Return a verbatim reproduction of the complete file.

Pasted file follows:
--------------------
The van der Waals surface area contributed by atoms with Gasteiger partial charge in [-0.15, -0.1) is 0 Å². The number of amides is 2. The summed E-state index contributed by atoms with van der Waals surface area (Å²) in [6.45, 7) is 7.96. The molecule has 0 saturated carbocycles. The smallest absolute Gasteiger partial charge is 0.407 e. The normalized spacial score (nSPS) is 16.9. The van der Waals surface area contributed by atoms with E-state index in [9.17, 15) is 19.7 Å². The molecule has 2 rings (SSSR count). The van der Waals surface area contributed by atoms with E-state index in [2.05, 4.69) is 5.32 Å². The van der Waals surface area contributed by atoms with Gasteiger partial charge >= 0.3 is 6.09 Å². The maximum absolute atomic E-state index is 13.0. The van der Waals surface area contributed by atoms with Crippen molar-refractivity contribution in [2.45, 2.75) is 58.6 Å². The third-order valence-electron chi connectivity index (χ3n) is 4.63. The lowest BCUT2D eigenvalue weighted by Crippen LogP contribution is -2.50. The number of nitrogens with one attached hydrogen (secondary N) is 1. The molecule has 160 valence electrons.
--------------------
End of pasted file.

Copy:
The van der Waals surface area contributed by atoms with Gasteiger partial charge in [-0.15, -0.1) is 0 Å². The number of amides is 2. The summed E-state index contributed by atoms with van der Waals surface area (Å²) in [6.45, 7) is 7.96. The molecule has 0 saturated carbocycles. The smallest absolute Gasteiger partial charge is 0.407 e. The normalized spacial score (nSPS) is 16.9. The van der Waals surface area contributed by atoms with E-state index in [9.17, 15) is 19.7 Å². The molecule has 2 rings (SSSR count). The van der Waals surface area contributed by atoms with E-state index in [2.05, 4.69) is 5.32 Å². The van der Waals surface area contributed by atoms with Gasteiger partial charge >= 0.3 is 6.09 Å². The maximum absolute atomic E-state index is 13.0. The van der Waals surface area contributed by atoms with Crippen molar-refractivity contribution in [2.45, 2.75) is 58.6 Å². The third-order valence-electron chi connectivity index (χ3n) is 4.63. The lowest BCUT2D eigenvalue weighted by Crippen LogP contribution is -2.50. The number of nitrogens with one attached hydrogen (secondary N) is 1. The molecule has 160 valence electrons.